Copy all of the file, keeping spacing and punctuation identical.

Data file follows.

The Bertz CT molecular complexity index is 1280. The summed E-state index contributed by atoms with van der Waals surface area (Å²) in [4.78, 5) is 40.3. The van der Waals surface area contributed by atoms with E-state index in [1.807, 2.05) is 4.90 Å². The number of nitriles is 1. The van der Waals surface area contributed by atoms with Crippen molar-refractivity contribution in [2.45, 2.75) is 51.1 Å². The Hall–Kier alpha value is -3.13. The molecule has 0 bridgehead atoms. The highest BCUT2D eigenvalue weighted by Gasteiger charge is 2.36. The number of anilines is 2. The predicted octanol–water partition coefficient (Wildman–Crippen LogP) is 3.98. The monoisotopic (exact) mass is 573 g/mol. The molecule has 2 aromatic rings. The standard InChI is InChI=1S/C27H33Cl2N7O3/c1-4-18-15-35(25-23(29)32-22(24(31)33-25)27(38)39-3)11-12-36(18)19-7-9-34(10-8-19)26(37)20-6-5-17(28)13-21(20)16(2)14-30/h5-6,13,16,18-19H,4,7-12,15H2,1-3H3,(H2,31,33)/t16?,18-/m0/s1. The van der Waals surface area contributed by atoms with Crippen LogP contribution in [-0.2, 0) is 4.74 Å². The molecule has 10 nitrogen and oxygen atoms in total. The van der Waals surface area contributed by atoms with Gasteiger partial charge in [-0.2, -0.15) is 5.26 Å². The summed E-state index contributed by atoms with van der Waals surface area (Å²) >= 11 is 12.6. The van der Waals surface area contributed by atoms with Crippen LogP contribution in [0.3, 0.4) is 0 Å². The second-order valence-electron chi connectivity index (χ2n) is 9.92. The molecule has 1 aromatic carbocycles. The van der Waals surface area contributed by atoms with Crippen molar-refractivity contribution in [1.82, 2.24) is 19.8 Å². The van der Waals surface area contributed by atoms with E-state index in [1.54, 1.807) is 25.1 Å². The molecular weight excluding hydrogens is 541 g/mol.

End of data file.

The Bertz CT molecular complexity index is 1280. The summed E-state index contributed by atoms with van der Waals surface area (Å²) in [4.78, 5) is 40.3. The van der Waals surface area contributed by atoms with E-state index in [1.807, 2.05) is 4.90 Å². The number of nitriles is 1. The van der Waals surface area contributed by atoms with Crippen molar-refractivity contribution in [2.45, 2.75) is 51.1 Å². The Hall–Kier alpha value is -3.13. The molecule has 0 bridgehead atoms. The highest BCUT2D eigenvalue weighted by Gasteiger charge is 2.36. The number of anilines is 2. The predicted octanol–water partition coefficient (Wildman–Crippen LogP) is 3.98. The monoisotopic (exact) mass is 573 g/mol. The molecule has 2 aromatic rings. The standard InChI is InChI=1S/C27H33Cl2N7O3/c1-4-18-15-35(25-23(29)32-22(24(31)33-25)27(38)39-3)11-12-36(18)19-7-9-34(10-8-19)26(37)20-6-5-17(28)13-21(20)16(2)14-30/h5-6,13,16,18-19H,4,7-12,15H2,1-3H3,(H2,31,33)/t16?,18-/m0/s1. The van der Waals surface area contributed by atoms with Crippen LogP contribution in [-0.2, 0) is 4.74 Å². The molecule has 10 nitrogen and oxygen atoms in total. The van der Waals surface area contributed by atoms with Gasteiger partial charge in [-0.2, -0.15) is 5.26 Å². The summed E-state index contributed by atoms with van der Waals surface area (Å²) >= 11 is 12.6. The van der Waals surface area contributed by atoms with Crippen LogP contribution in [0.3, 0.4) is 0 Å². The second-order valence-electron chi connectivity index (χ2n) is 9.92. The molecule has 1 aromatic carbocycles. The van der Waals surface area contributed by atoms with Crippen molar-refractivity contribution in [1.82, 2.24) is 19.8 Å². The van der Waals surface area contributed by atoms with E-state index in [1.54, 1.807) is 25.1 Å². The molecular weight excluding hydrogens is 541 g/mol.